The Messenger goes on to list a number of relatives who came to visit Ebert Sorkness on his birthday. The article notes that his three daughters were unable to be present but sent greetings from Washington state, Chicago and Bonita, Arizona.
The article includes information about Ebert Sorkness’s background as well:
“Mr. Sorkness was born in Norway, coming to the United States before the outbreak of the Civil War. At the age of about 25 years, he enlisted in 1864 with the Union Army, and served through the balance of the war with the 12th Regiment of Volunteers, Wisconsin Infantry.”
The story on the front page included the picture of Mr. Sorkness that had been taken a few years earlier before his 97th birthday.
One year later, the May 11, 1939, edition of the Messenger, included a front-page story about Ebert Sorkness’s 100th birthday and the huge parade that was coming up to mark the event on May 15.
The story once again included the picture of Mr. Sorkness that had been taken shortly before his 97th birthday.
According to the article, “Northern Wisconsin will have the unusual opportunity to turn out and pay homage to one of its few remaining Civil War veterans on Monday, May 15, when Colfax Legionnaires are staging a big celebration in honor of Ebert Sorkness, who will become 100 years of age on that day.
“A parade, replete with military color, will form at 1:00 p.m. on University Avenue in front of Colfax High School, moving east to Amble Street, then north to High Street, turning west to the Ebert Sorkness residence where official flag raising ceremonies will be held.
“The parade will then proceed west one block, then south past the high school back to University Avenue, then west and south down Main Street to Railroad Avenue, directly east to the village park where military maneuvers will be demonstrated through the courtesy of the Wisconsin National Guard and the Menomonie Drum and Bugle Corps.
“After the demonstration, the American Legion Colors will be officially advanced to the platform where the address of welcome will be given by Sam K. Iverson, president of the Colfax Commercial Club, who will introduce the speakers of the day.
“Guest speakers in the afternoon will include Governor Heil, or his representative, Adjutant General Ralph M. Immell, of the Wisconsin National Guard, of the State Department of the American Legion, Major H.A. Austin of the regular Army, Lieutenant Colonel Simpson of the Reserve, Assemblyman Earl W. Hanson, and several others.
“A testimonial dinner in the Municipal basement at 6:30 o’clock will follow the afternoon program. At the dinner, a testimonial will be presented to Ebert Sorkness by Henry Regner, Department Commander of the American Legion, State of Wisconsin.
“Banquet tickets will be on sale at the Hammer Chevrolet Company, and it is urged that reservations be made early.
“The parade will be the largest and best ever staged in Colfax, and the afternoon and evening programs will be well worth coming miles to see and hear. Several units of the National Guard will take part in the parade in addition to the large number of uniformed Legionnaires, the Menomonie Drum and Bugle Corps, Legion Auxiliary, Boy and Girl Scouts, Colfax Public School students, and other organizations.
“Civil War spirit will also prevail in the parade, which will have two of the old Eau Claire G.A.R. [Grand Army of the Republic] veterans riding in honored positions.
“At the testimonial dinner, Colonel Simpson will act in the capacity of Toastmaster, and during the course of this time, impressive testimonial presentations will be made to Ebert Sorkness, who served with the Union Army for eighteen months from January 19, 1864, to July 16, 1865.”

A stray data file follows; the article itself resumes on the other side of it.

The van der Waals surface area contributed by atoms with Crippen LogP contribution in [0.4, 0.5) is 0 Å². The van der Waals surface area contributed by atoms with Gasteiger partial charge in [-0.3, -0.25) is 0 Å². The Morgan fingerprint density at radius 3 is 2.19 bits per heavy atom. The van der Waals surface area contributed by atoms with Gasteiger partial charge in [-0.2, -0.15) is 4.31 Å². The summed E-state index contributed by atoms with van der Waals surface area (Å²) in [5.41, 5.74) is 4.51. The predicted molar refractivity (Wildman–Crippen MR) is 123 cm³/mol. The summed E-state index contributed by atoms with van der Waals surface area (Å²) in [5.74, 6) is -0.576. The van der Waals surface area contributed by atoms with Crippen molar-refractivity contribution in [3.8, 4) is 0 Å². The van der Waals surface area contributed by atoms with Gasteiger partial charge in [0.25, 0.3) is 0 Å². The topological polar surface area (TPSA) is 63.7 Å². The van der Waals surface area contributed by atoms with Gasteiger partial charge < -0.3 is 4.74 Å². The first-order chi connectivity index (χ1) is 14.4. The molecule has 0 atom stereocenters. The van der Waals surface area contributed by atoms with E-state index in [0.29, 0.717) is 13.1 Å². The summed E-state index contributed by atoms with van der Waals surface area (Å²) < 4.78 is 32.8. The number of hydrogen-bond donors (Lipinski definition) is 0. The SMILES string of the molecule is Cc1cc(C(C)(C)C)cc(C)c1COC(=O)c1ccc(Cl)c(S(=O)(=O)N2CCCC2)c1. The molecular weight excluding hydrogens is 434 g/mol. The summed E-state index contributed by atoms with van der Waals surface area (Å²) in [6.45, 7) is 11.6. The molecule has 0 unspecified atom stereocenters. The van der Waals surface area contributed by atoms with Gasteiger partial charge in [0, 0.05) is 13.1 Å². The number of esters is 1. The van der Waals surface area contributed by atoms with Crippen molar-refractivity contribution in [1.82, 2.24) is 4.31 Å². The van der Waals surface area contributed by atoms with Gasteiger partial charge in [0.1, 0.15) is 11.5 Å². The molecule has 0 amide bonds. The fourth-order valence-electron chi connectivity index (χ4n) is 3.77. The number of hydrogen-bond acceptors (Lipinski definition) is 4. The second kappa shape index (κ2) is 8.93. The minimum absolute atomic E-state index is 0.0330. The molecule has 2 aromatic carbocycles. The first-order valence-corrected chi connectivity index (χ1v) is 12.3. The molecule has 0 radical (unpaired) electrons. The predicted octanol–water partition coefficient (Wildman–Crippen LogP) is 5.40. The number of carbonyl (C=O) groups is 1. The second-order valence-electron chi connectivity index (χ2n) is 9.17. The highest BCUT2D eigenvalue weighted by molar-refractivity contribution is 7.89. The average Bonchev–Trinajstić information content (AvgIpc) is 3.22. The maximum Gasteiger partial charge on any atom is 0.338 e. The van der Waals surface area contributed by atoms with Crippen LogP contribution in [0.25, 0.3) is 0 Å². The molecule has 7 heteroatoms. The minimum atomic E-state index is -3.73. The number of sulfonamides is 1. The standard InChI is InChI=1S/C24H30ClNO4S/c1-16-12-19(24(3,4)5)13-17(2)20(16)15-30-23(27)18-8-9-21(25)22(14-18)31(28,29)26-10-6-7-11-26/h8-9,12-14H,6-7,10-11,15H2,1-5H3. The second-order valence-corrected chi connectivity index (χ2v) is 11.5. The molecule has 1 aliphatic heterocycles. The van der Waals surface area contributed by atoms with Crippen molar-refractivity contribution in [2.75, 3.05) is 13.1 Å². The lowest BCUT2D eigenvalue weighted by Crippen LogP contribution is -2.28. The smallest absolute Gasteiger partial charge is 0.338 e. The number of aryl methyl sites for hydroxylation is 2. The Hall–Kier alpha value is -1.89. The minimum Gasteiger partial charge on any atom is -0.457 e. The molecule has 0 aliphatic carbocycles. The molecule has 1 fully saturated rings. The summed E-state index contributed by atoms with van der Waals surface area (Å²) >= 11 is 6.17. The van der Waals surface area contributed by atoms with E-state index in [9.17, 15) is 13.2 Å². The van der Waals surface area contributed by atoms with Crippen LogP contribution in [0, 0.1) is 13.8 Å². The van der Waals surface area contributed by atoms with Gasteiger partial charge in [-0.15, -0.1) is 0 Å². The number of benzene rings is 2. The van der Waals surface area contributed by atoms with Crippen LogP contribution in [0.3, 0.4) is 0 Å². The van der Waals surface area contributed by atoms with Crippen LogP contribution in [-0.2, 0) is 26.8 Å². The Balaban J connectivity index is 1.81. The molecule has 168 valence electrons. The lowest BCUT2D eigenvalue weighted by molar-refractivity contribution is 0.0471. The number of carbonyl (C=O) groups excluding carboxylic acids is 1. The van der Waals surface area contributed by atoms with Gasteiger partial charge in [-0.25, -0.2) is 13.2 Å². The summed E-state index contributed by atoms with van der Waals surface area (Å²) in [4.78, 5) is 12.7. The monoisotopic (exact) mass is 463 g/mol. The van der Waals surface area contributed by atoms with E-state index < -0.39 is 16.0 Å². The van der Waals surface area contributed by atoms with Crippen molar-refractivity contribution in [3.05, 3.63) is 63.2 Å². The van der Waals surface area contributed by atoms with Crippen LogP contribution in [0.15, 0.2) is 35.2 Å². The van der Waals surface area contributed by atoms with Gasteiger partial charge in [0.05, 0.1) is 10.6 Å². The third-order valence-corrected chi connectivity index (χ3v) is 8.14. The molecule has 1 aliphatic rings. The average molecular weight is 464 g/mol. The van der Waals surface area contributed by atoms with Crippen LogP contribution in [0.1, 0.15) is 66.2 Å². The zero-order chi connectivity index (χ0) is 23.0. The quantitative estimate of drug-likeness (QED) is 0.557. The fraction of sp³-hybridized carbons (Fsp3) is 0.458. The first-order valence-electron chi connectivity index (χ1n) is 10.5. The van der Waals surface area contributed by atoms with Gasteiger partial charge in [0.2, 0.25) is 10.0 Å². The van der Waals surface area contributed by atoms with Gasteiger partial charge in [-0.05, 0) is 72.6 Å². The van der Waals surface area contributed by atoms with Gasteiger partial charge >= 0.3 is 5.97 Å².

The May 18, 1939, edition of the Messenger devoted much of the front page to pictures and a story about the parade to honor Ebert Sorkness on his 100th birthday.
Five photographs published on the front page commemorated the event.
One photograph shows the stage for the program at the park and all of the people who took part in the program.
Three other photographs show the parade as it is passing through downtown.
And one photograph includes Ebert Sorkness and other Civil War veterans who came to town for the parade: L.A. Wilcox, 93, Tacoma, Washington, Post Department Commander who fought with Co. F., 4th Wisconsin Cavalry; Ancel Goosberg, 91, of Chetek, who served with the 7th Minnesota Co. C; Ebert Sorkness, 100, who served with Co. A., 12th Wisconsin Infantry; B. Regli, 56, of Eau Claire, who is the post commander of the G.A.R. in Eau Claire; Ira G. Reed, 91, Altoona, who served with Co. D. 46th Wisconsin Infantry.
Also pictured with the veterans were Mrs. Anna Berg, daughter of Ebert Sorkness, and Anthony Berray of Colfax.
In addition to naming all of the speakers for the event, the Messenger article notes that the testimonial dinner served in the basement of the Municipal Building was served by Barney’s Cafe, assisted by Mrs. Ernest Brickner and Home Economic students of the Colfax High School, and that the high school orchestra played during the evening’s entertainment.
Ebert Sorkness died ten months later on February 2, 1940.
The obituary notes that Ebert Sorkness was born in Hoff Solor, Norway, on May 15, 1839, and that at the age of 19, he came to America and worked in the logging industry in and around Eau Claire.
After he was discharged from the Army on July 16, 1864, Ebert Sorkness came to Dunn County and bought 200 acres in the Town of Grant.
He married his first wife, Serainana Kvistad, in 1866, and the couple had six children. Serainana died on April 5, 1885, and in 1890, Ebert Sorkness married Elizabeth Erickson, with whom he had seven children. Elizabeth died in 1909.
Ebert Sorkness sold his farm in the Town of Grant in 1914 and moved to Colfax, where he lived until his death.
Funeral services were held at the Sorkness home in Colfax and again at the Running Valley Free Church, conducted by Reverend Iver Olson of Sand Creek.
Ebert Sorkness was buried in the Running Valley cemetery.